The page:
By Sonya Naudé
We know you want to, but next time you walk past your child’s room, hold back that urge to demand they “tidy up or else”, and rather close the door and move on
There’s a difference between messy and dirty, so take a deep breath and reach that happy medium to keep some peace in your home.
Here are 3 good reasons why:
Save the shouting match for when it really matters
Ask yourself if all the shouting and nagging is even worth the effort in the bigger scheme of things, especially in these crazy times when everyone in the family has been forced to live together under one roof for almost 24/7. By not flying off the handle every time you see how your child turned his room into a battle zone, you’ll save yourself a lot of undue stress. Sure, if his room has become a health hazard (there’s mould growing from the dishes hidden under his bed) or you’re worried about his safety (he’s turned his room into a jungle gym), by all means. But if it’s just clutter, or the bed hasn’t been made, it’s not going to cause any real harm, right?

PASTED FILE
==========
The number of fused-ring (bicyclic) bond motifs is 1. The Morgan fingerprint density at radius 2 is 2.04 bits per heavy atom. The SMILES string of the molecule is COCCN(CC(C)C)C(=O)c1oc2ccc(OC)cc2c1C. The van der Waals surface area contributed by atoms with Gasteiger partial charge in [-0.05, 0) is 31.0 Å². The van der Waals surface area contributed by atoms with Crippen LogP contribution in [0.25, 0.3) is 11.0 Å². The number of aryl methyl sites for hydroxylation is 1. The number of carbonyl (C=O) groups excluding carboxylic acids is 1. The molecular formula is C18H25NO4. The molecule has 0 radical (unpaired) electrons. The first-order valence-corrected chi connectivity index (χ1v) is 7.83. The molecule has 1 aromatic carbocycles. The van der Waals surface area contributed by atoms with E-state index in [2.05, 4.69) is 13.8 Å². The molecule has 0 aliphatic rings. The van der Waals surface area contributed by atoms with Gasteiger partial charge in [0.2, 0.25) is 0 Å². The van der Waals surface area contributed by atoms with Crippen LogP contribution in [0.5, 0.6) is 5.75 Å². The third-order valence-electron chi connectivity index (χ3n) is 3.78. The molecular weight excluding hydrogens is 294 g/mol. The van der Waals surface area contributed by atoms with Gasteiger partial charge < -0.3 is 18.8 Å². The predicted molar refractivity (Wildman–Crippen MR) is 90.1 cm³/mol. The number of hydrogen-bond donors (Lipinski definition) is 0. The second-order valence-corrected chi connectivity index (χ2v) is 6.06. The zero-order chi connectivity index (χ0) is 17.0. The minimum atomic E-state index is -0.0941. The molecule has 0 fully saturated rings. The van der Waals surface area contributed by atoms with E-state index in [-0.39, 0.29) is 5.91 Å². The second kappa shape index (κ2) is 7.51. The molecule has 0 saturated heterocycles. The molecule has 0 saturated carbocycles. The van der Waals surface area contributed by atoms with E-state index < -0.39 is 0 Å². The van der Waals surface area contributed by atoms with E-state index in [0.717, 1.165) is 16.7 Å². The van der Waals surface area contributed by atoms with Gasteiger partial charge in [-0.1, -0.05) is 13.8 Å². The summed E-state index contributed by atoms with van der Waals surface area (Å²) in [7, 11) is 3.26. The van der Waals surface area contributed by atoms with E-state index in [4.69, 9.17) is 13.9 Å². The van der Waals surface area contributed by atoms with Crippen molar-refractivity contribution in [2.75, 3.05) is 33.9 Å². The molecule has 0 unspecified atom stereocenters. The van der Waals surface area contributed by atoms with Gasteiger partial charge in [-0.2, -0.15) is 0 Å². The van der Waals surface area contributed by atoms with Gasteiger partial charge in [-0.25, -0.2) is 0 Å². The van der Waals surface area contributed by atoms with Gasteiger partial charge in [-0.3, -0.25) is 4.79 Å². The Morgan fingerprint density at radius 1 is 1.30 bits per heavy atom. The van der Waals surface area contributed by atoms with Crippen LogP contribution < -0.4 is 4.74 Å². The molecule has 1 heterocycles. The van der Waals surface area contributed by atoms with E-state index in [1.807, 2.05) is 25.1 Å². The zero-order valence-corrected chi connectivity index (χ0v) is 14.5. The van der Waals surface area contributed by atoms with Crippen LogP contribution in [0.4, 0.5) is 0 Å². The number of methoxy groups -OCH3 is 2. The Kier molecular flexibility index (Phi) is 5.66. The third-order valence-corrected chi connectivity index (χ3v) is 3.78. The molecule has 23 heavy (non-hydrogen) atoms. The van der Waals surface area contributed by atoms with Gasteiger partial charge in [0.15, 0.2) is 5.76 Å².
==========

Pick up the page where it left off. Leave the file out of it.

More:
You don’t need to control everything
Step back a moment and consider why it’s so important for your child’s room to be clean and tidy. Is it because you have a need to put some order into your life (we can all relate to the chaos right now)? Ask yourself if your insistence to keep the room spick and span is in your child’s best interest?
Kids need a space they can call their own
Experts agree that it’s important for every child to have a little foxhole he can call his own, and if he’s lucky to have his own room, this should be treated as his sanctuary. But that said, do agree to some ground rules – teach him responsibility. So, for example, if he has been drinking juice or had his snack in his room, he has to put his dishes in the kitchen when he’s finished. Any trash (like sweet papers) has to be put in his bin – not hidden under his mattress, or shoved in a drawer, and dirty clothes have to be put in the washing basket before bedtime, not kicked back in the cupboard!